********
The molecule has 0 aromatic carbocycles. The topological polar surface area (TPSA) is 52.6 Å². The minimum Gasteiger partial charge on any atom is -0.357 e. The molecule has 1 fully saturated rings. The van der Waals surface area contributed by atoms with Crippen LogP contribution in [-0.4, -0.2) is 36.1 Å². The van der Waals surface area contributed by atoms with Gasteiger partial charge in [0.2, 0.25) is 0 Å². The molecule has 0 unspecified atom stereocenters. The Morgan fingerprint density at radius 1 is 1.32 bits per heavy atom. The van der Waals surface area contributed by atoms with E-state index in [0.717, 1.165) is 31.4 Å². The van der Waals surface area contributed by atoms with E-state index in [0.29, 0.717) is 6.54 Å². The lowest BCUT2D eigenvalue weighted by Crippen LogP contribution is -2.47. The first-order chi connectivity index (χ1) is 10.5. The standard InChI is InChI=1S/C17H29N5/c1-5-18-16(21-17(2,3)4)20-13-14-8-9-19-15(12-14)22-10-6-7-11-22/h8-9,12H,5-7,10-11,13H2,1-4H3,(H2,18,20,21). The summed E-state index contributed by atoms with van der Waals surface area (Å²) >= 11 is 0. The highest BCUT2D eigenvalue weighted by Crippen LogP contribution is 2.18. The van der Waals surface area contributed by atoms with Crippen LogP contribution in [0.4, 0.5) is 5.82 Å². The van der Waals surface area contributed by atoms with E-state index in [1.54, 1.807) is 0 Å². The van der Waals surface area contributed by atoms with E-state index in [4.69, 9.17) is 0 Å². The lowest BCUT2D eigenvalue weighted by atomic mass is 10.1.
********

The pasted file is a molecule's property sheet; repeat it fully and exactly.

The molecule has 0 aromatic carbocycles. The topological polar surface area (TPSA) is 52.6 Å². The minimum Gasteiger partial charge on any atom is -0.357 e. The molecule has 1 fully saturated rings. The van der Waals surface area contributed by atoms with Crippen LogP contribution in [-0.4, -0.2) is 36.1 Å². The van der Waals surface area contributed by atoms with Gasteiger partial charge in [0.2, 0.25) is 0 Å². The molecule has 0 unspecified atom stereocenters. The Morgan fingerprint density at radius 1 is 1.32 bits per heavy atom. The van der Waals surface area contributed by atoms with E-state index in [0.717, 1.165) is 31.4 Å². The van der Waals surface area contributed by atoms with E-state index in [0.29, 0.717) is 6.54 Å². The lowest BCUT2D eigenvalue weighted by Crippen LogP contribution is -2.47. The first-order chi connectivity index (χ1) is 10.5. The standard InChI is InChI=1S/C17H29N5/c1-5-18-16(21-17(2,3)4)20-13-14-8-9-19-15(12-14)22-10-6-7-11-22/h8-9,12H,5-7,10-11,13H2,1-4H3,(H2,18,20,21). The summed E-state index contributed by atoms with van der Waals surface area (Å²) >= 11 is 0. The highest BCUT2D eigenvalue weighted by Crippen LogP contribution is 2.18. The van der Waals surface area contributed by atoms with Crippen LogP contribution in [0.4, 0.5) is 5.82 Å². The van der Waals surface area contributed by atoms with E-state index in [1.54, 1.807) is 0 Å². The van der Waals surface area contributed by atoms with E-state index in [4.69, 9.17) is 0 Å². The lowest BCUT2D eigenvalue weighted by atomic mass is 10.1.